The author has written this book, although not as long as other books being under 200 pages, that keeps this UK reader transported to the mountains and the way of life found there.  

There is drama, love, death, rough justice, some violence although not gratuitous, family relationships that can go up and down with emotions running high. There are beautifully written descriptions of the landscape making it easy to imagine the scenes in your mind.
Every moment spare moment I had was spent reading this book, thoroughly enjoyable.
A great cover picture as well.

Tuesday, 10 March 2015


Here is the short version of our Writer Wednesday Blog Hop rules:

1) Use the photo and words provided to write a 500-word story–please incorporate both photos and link back to the Writer Wednesday Blog Hop.

2) Keep your word count 500 or less (or a few more words if they’re needed).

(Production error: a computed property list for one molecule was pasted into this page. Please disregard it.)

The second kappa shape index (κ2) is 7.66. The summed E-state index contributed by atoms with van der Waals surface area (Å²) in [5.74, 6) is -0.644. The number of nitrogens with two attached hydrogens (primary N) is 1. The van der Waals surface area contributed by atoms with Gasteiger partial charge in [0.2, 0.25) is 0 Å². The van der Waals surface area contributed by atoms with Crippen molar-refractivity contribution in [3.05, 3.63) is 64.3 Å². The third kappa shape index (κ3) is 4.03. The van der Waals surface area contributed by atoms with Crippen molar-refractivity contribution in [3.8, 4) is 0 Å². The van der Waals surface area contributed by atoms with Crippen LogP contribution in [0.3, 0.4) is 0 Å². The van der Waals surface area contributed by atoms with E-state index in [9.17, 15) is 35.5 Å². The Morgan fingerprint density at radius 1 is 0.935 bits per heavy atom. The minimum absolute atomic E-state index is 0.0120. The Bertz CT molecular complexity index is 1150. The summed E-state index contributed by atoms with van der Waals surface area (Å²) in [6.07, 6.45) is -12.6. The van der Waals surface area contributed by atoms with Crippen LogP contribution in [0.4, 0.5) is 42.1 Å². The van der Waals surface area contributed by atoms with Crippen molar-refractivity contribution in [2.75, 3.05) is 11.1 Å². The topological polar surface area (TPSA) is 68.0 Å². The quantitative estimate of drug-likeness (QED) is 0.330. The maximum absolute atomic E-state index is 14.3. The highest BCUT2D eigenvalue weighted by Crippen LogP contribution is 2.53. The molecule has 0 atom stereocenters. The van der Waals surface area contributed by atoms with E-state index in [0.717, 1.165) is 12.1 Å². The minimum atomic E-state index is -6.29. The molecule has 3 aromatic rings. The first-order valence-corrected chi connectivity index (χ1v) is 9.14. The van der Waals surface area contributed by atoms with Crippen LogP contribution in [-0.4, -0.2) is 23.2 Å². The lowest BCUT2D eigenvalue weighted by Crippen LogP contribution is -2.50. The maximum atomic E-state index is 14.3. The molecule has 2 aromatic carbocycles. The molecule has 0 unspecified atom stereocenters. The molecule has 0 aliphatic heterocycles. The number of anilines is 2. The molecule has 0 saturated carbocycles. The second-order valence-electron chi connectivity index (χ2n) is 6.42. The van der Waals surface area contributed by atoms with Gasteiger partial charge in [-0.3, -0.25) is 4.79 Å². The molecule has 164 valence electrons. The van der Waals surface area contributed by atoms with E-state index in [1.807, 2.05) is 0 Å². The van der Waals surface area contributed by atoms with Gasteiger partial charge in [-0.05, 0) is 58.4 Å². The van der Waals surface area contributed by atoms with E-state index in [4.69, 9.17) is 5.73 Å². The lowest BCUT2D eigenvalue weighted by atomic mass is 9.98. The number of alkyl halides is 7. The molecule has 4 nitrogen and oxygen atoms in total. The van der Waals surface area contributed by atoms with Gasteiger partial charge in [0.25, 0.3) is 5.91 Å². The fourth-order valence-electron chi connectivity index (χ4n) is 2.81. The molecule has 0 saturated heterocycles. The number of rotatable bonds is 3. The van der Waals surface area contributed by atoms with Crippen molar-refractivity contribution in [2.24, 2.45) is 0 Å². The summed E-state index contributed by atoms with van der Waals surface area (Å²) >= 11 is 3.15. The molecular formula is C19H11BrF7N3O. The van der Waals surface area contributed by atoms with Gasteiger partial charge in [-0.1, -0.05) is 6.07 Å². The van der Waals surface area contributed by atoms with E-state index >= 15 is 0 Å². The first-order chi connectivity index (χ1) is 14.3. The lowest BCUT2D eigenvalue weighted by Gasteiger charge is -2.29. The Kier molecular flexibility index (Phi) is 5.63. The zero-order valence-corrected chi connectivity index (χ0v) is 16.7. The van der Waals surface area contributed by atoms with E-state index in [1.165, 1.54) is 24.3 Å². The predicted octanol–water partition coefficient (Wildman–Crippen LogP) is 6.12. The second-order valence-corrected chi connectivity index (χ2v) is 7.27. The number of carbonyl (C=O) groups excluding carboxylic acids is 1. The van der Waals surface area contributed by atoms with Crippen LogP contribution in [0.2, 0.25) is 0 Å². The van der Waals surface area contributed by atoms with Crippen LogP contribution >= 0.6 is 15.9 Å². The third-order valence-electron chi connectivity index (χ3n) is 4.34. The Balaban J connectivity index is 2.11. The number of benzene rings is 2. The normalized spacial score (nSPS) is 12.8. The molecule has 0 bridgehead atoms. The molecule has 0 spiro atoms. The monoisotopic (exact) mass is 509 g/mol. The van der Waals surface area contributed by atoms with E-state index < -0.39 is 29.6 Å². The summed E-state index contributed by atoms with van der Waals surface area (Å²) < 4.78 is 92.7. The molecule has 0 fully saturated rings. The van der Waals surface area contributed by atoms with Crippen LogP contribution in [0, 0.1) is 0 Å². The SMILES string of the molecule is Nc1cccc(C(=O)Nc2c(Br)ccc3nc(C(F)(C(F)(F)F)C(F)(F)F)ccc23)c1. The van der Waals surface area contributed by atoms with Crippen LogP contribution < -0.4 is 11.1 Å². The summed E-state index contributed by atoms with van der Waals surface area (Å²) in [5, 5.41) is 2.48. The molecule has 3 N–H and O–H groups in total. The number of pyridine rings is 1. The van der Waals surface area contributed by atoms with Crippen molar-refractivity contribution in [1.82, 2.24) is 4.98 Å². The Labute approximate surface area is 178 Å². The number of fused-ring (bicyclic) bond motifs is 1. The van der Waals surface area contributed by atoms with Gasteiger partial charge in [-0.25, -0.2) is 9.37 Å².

3) You have until next Tuesday night to link up your story.

4) Use the Blue frog below to add your story at Leanne’s , Tena’s, or Heather’s website and follow the instructions.

5) Have fun, don’t stress, and let those creative juices flow! Invite a friend!

The photo prompt is courtesy of Leanne

Mandatory words:

Here is my story:


Kate looked around the kitchen, gave the counter top one last wipe, checked the oven with the lasagne inside that was heating up nicely, the salad was prepared and chilling in the fridge, the dressing ready to hand on the side, the French baguette was on the bread board ready for slicing, the butter at room temperature, the wine bottle, bought at an extravagant cost from *The Chapel Down Winery, a local vineyard, unusual in England and not always the best wine but part of the evening’s entertainment.